Velociraptors Didn’t Turn Down Free Meals
Scientists have found evidence that specialized predators, such as the velociraptor, may not have been willing to turn down a free meal. A bone from a pterosaur (or “Pterodactyl”) has reportedly been found in the gut of a velociraptor that lived in the Gobi desert of Magnolia more than 75 million years ago.
The scientists published their findings online in Palaeogeography, Palaeoclimatology, and Palaeoecology. This discovery suggests that the velociraptor may not have only depended on what it was able to kill for itself for a meal.
The velociraptor wielded sickle-shaped talons on the second toe of each foot. Previous research has documented that velociraptors would use these vicious talons to slash their prey and prevent them from escaping. However, if hunting was scarce and the opportunity arose, this new find suggests that the velociraptor was willing to scavenge rather than hunt.
The velociraptor isn’t alone in being able consume and swallow large bones. Scientists point out that other non-avian dinosaurs have been found with large bones in their guts. Even modern day crocodiles have the ability to stomach such material.
The research team involved scientists from all over the globe including scientists from University College Dublin, Ireland; the Mongolian Academy of Sciences, Ulaanbaatr, Mongolia; the National Museum of Nature and Sciences, Tokyo, Japan; and the Museum of Natural Sciences, Okayama, Japan.
David Hone was at the University College Dublin’s School of Biology and Environmental Sciences when the remains were being examined. In the study, Dr Hone said: “It would be difficult and probably even dangerous for the small theropod dinosaur to target a pterosaur with a wingspan of 2 meters or more, unless the pterosaur was already ill or injured. So the pterosaur bone we’ve identified in the gut of the velociraptor was most likely scavenged from a carcass rather than the result of a predatory kill.”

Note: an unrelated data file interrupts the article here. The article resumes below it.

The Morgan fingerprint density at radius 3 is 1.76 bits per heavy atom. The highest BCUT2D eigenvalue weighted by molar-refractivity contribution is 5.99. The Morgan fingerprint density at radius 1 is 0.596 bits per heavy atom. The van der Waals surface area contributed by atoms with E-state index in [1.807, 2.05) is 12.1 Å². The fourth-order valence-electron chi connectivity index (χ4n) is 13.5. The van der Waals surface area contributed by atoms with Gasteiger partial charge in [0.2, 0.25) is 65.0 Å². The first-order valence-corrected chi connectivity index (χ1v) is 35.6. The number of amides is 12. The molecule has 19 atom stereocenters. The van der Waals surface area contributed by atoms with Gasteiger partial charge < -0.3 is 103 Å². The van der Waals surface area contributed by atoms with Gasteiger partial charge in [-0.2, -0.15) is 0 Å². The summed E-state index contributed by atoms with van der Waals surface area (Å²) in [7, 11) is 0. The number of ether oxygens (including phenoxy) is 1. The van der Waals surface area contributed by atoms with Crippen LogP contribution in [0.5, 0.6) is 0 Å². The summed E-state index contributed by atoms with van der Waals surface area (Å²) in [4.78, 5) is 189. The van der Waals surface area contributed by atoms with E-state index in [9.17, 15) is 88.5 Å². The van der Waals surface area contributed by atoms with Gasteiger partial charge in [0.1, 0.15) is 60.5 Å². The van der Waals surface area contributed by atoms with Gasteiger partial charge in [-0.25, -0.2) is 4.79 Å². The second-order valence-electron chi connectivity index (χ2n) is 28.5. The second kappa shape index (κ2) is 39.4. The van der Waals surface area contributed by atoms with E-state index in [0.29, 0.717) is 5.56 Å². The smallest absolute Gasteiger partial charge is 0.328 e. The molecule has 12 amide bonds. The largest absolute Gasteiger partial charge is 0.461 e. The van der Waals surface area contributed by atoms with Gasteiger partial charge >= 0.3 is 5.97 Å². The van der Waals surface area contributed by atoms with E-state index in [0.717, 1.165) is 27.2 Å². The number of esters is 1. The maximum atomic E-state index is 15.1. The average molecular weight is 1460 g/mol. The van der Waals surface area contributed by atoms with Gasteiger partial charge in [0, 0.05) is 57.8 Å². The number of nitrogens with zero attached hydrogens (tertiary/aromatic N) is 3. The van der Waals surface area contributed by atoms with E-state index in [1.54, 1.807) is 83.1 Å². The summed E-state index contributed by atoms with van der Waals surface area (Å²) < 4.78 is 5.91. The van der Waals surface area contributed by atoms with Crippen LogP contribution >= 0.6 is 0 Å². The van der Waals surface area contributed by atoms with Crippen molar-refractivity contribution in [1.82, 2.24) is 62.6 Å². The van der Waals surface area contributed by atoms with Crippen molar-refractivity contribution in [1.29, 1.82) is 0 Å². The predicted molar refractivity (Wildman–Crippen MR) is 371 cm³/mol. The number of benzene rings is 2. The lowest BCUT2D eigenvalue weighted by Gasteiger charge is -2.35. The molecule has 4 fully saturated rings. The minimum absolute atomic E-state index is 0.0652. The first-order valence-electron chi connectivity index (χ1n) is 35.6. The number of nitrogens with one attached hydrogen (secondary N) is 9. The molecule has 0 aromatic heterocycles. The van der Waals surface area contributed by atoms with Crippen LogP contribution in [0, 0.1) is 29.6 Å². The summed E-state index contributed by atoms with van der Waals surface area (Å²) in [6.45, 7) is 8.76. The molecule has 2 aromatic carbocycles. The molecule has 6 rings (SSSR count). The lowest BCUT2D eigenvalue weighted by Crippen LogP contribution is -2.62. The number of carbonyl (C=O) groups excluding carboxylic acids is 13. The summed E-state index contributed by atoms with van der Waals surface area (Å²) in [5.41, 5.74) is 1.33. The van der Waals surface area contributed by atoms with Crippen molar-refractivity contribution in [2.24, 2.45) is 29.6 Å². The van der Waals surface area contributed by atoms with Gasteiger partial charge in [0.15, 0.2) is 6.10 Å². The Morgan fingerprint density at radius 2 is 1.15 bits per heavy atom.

Just how small were velociraptors? According to Alok Jha of The Guardian, in 1998, paleontologist Mark Norell studied the fossilized forearms of velociraptors found in Mongolia. He found that the predator stood just one-meter tall. In the Journal Science, Norell stated “The more that we learn about these animals the more we find that there is basically no difference between birds and their closely related dinosaur ancestors like velociraptor.”
The vast difference in size provides more evidence that the velociraptor wouldn’t be likely to take down this giant flying dinosaur on its own.
The pterosaur’s bone in question is nearly 3 inches long and was lodged in the velociraptors ribcage, near where the stomach would have been located. After studying the bone, the researchers believe that the pterosaur may have been the velociraptors last meal.
“The surface of the bone is smooth and in good condition, with no unusual traces of marks or deformation that could be attributed to digestive acids. So it’s likely that the Velociraptor itself died not long after ingesting the bone,” said Dr Hone in a statement. In addition to the lodged pterosaur bone, the scientists noted online that they also found a broken rib with signs of regrowth. This suggests to the scientists that the predator was either injured or recovering from an injury whenever it died.
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